I was running Windows from the SSD and all the programs were installed on the other drive, together with all the source codes. Yes, before you ask, I have a Bitbucket account. Yeah, a Github one too, but Bitbucket gives you private repos for free.

However, after a while, I realized that when Win10 goes to sleep mode some strange misbehavior appears, in the form of weird SMART messages when turning on MacOs.

Long story short, one day I rebooted from Win to MacOs and puff! the partition with all the sources was gone. Disappeared. An empty, dark and cold space.
I almost got an heart attack.

Disk Util, Disk Warrior, mysterious command line tools, I tried everything, nothing worked. After hours of researches and curses, I fired up Windows and did the only thing I had left:

chkdsk e: /f

That saved my day.

Moral of the story? Always backup your source codes, even the most insignificant snippets.

Building an Angular 2 + Typescript application template

Last time I showed you a way to create a Typescript application template. Now we can use that as a starting point for an Angular 2 application.

As usual, I have created a GitHub repo with the necessary sources and the list of steps to perform. At the end of the process, we’ll get our friendly web server showing a nice “lorem ipsum” coming from an Angular2 Component .

Also in this case the core of the system is gulpfile.js which exposes a bunch of tasks:

  1. ‘clean’ : as the name may suggest, this task is used to clear the www folder from all the external libraries, the transpiled .js files and sourcemaps
  2. ‘libs’: this will copy the depencencies to a specific folder
  3. ‘build’: this will execute ‘clean’ and ‘libs’ and then transpile the .ts files
  4. ‘default’: will execute ‘build’, fire up the webserver and watch the .ts files for changes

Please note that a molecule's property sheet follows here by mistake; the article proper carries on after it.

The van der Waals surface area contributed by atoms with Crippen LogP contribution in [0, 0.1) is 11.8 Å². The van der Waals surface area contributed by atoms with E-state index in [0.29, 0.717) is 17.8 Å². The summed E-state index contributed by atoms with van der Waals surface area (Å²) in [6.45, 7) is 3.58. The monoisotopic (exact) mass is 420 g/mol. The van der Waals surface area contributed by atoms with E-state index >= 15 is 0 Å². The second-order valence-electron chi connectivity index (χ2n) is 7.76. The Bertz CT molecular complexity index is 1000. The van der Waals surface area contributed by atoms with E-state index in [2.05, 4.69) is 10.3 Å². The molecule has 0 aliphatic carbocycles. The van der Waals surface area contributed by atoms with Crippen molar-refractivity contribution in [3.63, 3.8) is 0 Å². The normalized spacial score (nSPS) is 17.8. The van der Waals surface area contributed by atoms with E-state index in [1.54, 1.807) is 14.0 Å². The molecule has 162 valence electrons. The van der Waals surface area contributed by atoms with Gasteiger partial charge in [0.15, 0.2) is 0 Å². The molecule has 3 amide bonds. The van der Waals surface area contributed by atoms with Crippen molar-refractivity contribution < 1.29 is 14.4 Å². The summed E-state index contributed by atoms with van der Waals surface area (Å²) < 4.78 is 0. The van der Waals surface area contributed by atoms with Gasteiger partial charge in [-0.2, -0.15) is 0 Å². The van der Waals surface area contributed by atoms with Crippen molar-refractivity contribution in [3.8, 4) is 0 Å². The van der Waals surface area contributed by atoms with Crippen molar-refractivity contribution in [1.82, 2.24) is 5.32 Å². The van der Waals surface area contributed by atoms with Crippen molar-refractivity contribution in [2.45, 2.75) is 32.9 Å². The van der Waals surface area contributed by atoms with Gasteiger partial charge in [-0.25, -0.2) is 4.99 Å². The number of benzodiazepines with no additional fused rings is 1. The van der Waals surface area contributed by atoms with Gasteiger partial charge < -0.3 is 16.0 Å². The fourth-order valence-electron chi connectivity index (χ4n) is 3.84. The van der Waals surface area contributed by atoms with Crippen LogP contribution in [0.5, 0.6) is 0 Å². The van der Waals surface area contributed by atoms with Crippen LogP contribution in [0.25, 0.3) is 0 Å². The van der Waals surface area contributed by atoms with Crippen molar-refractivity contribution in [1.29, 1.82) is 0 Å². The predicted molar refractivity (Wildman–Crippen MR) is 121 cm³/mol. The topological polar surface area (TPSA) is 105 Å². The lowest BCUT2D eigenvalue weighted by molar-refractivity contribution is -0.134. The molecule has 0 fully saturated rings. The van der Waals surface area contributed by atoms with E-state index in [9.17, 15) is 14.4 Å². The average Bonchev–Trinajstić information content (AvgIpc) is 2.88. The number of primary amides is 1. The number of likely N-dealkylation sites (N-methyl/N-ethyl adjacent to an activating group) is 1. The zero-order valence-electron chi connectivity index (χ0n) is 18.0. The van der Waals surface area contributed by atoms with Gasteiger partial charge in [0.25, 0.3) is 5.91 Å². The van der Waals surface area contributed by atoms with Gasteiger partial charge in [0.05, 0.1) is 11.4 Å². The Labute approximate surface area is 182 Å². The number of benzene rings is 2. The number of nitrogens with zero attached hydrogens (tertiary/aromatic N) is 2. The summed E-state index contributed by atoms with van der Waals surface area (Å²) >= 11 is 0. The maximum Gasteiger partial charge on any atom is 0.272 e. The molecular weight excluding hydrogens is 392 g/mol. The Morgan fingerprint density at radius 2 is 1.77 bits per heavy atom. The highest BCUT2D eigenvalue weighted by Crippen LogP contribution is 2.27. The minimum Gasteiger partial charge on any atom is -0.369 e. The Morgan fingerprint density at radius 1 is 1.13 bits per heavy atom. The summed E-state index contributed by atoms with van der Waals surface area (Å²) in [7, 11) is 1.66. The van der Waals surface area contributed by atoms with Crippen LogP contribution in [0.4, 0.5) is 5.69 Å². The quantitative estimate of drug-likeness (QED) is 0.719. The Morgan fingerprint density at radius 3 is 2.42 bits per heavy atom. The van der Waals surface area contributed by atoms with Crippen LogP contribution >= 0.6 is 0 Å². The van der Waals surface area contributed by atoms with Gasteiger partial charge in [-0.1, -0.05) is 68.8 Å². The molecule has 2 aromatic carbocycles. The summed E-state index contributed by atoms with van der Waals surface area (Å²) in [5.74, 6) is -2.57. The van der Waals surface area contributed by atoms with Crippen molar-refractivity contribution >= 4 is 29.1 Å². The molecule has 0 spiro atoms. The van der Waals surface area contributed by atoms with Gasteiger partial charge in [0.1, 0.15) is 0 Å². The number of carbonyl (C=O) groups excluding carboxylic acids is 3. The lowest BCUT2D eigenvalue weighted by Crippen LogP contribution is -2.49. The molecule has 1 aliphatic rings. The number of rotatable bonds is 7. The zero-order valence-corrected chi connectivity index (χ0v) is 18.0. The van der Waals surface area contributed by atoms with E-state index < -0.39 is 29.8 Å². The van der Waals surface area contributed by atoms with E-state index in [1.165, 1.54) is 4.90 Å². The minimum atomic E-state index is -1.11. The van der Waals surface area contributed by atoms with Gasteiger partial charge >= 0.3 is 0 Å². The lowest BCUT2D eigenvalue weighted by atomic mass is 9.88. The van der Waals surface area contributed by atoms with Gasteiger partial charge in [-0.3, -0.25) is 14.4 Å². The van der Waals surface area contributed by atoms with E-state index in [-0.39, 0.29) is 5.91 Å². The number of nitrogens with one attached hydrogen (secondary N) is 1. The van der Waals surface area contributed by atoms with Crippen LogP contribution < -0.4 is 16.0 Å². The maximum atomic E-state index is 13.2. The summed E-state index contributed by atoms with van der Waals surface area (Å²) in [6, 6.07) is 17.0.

Worth of mention is also the index.html which contains the SystemJs initialization code.


How to setup your environment to write Typescript client applications

Hi all! This time I thought it could be useful to write down a couple of notes about how to setup your development environment ( in my case the wonderful Visual Studio Code on Mac ) and start writing Typescript applications.
To be honest I am writing this only because my memory is becoming sloppy and I am getting lazier day after day 😀

I created a repo on GitHub with the list of steps to perform and an example project.

In a nutshell you have to:
1) create the project folder
2) install a bunch of npm packages globally and locally
3) initialize your project with npm init
4) start coding 🙂

You will find all the details in the

At the end of the process your dev environment will be configured to watch the /src/ folder for changes on .ts files, transpile them into Javascript and run a small web server.


CQRS: on Commands and Validation part 2: the base handler

Last time we discussed how to use the Decorator pattern to validate our Commands. The approach works fine but while using it I started feeling something strange. It can be probably considered an elegant solution but there’s something missing, like a code smell.

What is the problem? Easy: how can you tell if you are really running the validation? What if you just “forget” to register the decorator? Nah, you need it.

Also, a better use for decorators should be all those cross cutting concerns like logging, tracing and so on.

Another very simple solution is to use a base class for the Command Handlers that takes an instance of IValidator as optional dependency and consumes it right before executing the command:

as you can see in this case the validator returns a “result” object that exposes a boolean status flag and a list of errors that may have occurred.
If the validation fails a specific exception is thrown, containing the list of errors.

If instead everything is ok, the protected method RunCommand() is executed, and that’s the only thing you have to implement in your Command Handlers 🙂

© 2017 Davide Guida

Theme by Anders NorenUp ↑